Nipah virus (NiV) and Hendra virus (HeV) are emerging zoonotic viruses and the causative agents of severe respiratory disease and encephalitis in humans. Little is known about the mechanisms that govern the development of respiratory and neurological disease. Using a hamster model of lethal NiV and HeV infection, we describe the role of the route and dose of infection on the clinical outcome and determine virus tropism and host responses following infection. Infection of hamster with a high dose of NiV or HeV resulted in acute respiratory distress. NiV initially replicated in the upper respiratory tract epithelium, whereas HeV initiated infection primarily in the interstitium. In contrast, infection with a low dose of NiV or HeV resulted in the development of neurological signs and more systemic spread of the virus through involvement of the endothelium. The development of neurological signs coincided with disruption of the blood-brain barrier (BBB) and expression of tumor necrosis alpha (TNF-α) and interleukin 1 β (IL-1β). In addition, interferon-inducible protein 10 (IP-10) was identified as playing an important role in NiV and HeV pathogenesis. These studies reveal novel information on the development and progression of NiV and HeV clinical disease, provide a mechanism for the differences in transmission observed between NiV and HeV outbreaks, and identify specific cytokines and chemokines that serve as important targets for treatment.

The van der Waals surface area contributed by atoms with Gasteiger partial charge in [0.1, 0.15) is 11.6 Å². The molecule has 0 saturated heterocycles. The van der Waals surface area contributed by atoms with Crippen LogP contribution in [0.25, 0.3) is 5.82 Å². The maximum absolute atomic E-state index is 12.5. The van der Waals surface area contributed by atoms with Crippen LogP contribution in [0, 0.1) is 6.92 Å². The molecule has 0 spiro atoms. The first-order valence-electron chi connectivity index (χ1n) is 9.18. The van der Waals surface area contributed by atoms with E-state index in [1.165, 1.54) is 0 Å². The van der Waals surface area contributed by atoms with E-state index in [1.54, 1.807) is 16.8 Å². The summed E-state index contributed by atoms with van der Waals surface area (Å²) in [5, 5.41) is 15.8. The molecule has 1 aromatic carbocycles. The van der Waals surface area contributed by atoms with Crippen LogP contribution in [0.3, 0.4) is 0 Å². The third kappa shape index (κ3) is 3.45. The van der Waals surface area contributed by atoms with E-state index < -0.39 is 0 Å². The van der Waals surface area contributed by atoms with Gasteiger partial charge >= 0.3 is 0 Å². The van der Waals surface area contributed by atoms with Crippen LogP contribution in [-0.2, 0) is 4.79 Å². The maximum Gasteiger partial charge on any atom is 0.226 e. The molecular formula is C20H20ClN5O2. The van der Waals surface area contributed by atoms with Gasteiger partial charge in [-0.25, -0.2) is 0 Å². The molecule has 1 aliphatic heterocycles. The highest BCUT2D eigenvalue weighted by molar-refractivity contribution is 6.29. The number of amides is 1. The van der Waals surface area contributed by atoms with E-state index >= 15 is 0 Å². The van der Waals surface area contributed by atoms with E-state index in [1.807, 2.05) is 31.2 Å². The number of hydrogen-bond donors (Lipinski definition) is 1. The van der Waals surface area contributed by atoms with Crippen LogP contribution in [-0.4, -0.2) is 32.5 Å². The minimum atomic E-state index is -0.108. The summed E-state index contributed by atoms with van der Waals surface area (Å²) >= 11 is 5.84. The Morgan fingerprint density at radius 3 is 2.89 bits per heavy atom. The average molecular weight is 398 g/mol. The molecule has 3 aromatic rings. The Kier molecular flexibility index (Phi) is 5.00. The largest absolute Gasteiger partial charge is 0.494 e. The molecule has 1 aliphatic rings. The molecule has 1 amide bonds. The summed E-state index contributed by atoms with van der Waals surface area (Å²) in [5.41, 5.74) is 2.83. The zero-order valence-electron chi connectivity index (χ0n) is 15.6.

ASJC Scopus subject areas
- Insect Science